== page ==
G'day Rogainers,

NSW Rogaining eNewsletter, 10th Apr 2023

Ed: Tristan White
on behalf of the NSW Rogaining Committee

Click here to view this email in your browser.

Ted Woodley and Julian Ledger – Men’s UV winners in the recent Bantry-Bay-gaine

Message to the Rogaining Community

Happy Easter! Wishing you all a safe and enjoyable holiday period in mild Autumn weather, with whatever adventures you see fit. Whilst this is the time of having fund finding little chocolate eggs, I think we can all agree that finding an orange and white flag in the bush is a lot more satisfying. Thankfully there are a couple of opportunities for you to do that very soon (read on…)

Bantry Bay-gaine Review

View the results, map and photos, and Webmaster Chris’s recount here.

Almost three hundred entrants lined up at the start chute of the Metrogaine last Sunday in Sydney’s Northern Beaches. Whilst the weather may have been damp, the mood certainly wasn’t, with many smiles after a day of exploring a huge network of trails around Forestville, plus some very impressive waterfalls!

Thank you to Steve Ryan and his team of volunteers for their efforts on and leading up to the day.

Our new President Graham Field

I asked overall winner Keelan Birch, who not only made his way down from Coffs Harbour to compete, but spent several hours helping out beforehand, some questions about his experience on the day with teammate Jeremy Fowler;

Tristan White: What persuaded you to come all the way down from Coffs and enter?

Keelan Birch: A few things convinced me travel 6 hours down to the 2023 Metrogaine:

  • I have accepted that travelling to Rogaining events comes with living outside the NSW (Newcastle, Sydney, Wollongong) bubble.
  • Steve Ryan as course setter. Steve was the person who introduced me to the world of Sydney Summer Series and then Rogaining. My first Rogaine, and marathon distance, was the 2015 Metrogaine with Steve and my teammate for this weekend Jeremy Fowler.
  • The previous weekend I organised a trail running event called the Washpool World Heritage Trails, and while Race Directing is a huge buzz, FOMO was real. It was great to do an event I wasn't organising.
  • Coffs Harbour has some amazing places to explore but few trails are on purpose built walking tracks. Running along the technical singletracks of Manly Dam, Middle Harbour and Bantry Bay, instead of steep 4WD tracks, really appealed to me.

TW: Briefly describe your route choice and any modifications on the course.

KB: I firstly want to acknowledge that Steve set an absolutely cracking course! It took me a long time to work out if there is an optimal route and judging by the routes everyone else took, there wasn't one. Unfortunately, a last-minute track closure on the Casuarina Track from National Parks meant some of the decision making near control 66, 93 and 59 was made for us. But generally there was no obvious way to go about it.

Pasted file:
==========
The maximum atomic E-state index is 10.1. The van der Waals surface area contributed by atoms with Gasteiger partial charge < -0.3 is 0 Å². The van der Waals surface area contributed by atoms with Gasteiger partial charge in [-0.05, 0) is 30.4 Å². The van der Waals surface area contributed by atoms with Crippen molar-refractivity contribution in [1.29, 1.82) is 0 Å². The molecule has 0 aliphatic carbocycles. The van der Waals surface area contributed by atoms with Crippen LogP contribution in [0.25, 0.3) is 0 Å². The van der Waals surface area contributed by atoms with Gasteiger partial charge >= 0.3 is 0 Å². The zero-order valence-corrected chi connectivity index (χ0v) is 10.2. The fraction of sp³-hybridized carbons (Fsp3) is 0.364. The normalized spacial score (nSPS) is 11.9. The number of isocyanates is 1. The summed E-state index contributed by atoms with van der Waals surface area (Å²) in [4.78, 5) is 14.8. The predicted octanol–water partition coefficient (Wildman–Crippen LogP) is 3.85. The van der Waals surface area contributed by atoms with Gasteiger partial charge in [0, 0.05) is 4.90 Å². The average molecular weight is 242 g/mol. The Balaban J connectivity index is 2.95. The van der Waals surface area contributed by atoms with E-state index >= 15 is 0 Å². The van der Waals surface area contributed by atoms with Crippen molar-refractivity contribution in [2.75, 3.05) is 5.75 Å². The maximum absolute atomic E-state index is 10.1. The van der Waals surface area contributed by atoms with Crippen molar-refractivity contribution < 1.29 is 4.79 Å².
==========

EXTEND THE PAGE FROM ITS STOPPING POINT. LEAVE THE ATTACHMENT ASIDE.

Total route 49.5km in the following order: 71-67-65-83-77-84-56-85-63-46-37-47-44-38-78-43-62-101-75-92-90-52-81-53-34-100-91-74-73-42-76-61-36-54-94-64-50-80-41-103-70-30-40-32.

Heading clockwise to 71 first, we decided to leave the Middle Harbour section (50-80-41-103-70) to the end as this offered the most flexibility in route choice. I think this is what we did really well - we find a section where we would be most committed to cover in the beginning and leave all the marginal controls to the end. I have found that not being overly ambitious and giving yourself lots of options works in our favour.

So we headed clockwise HH-71-67-65-83-77. We did not feel 60-35-102-45 for 230 points was worth it given the contours and awkward pipeline crossings. At control 56 we planned on going up to 79 but the creek was flowing so strongly it was dangerous to cross! So, we continued on to 85-63-46-37-44. We had made good time (1hr 40mins in) by the time we crossed Wakehurst Parkway and then got 38 and 78. Between 78 and 43 there was an unmapped taped track that started taking us towards the out of bounds area, so we lost 5 minutes here.

We decided 43-62-101-75 was worth it but dropped 82. In the end we finished with 10 minutes to spare so might have just got 82. From 43 we started on the lovely Manly Dam circuit 92-90-52-81-100. We then did 91 as an out and back which took 20 minutes in total. Possibly not worth it? Heading back east from 91-74-73-34-76 we made a decision to skip Bantry Bay (72-55) and stick to the faster firetrail along 61-36-54 while we were still moving well.

As you would expect off 10km training runs, Jeremys knees started to go after 4 hours but luckily, the end section was technical enough that we didn't lose much time speed hiking. Passing the Austrian Club we then collected 54-94-64-50-80-41-103-70-30-40 and then 32 as an out and back to finish.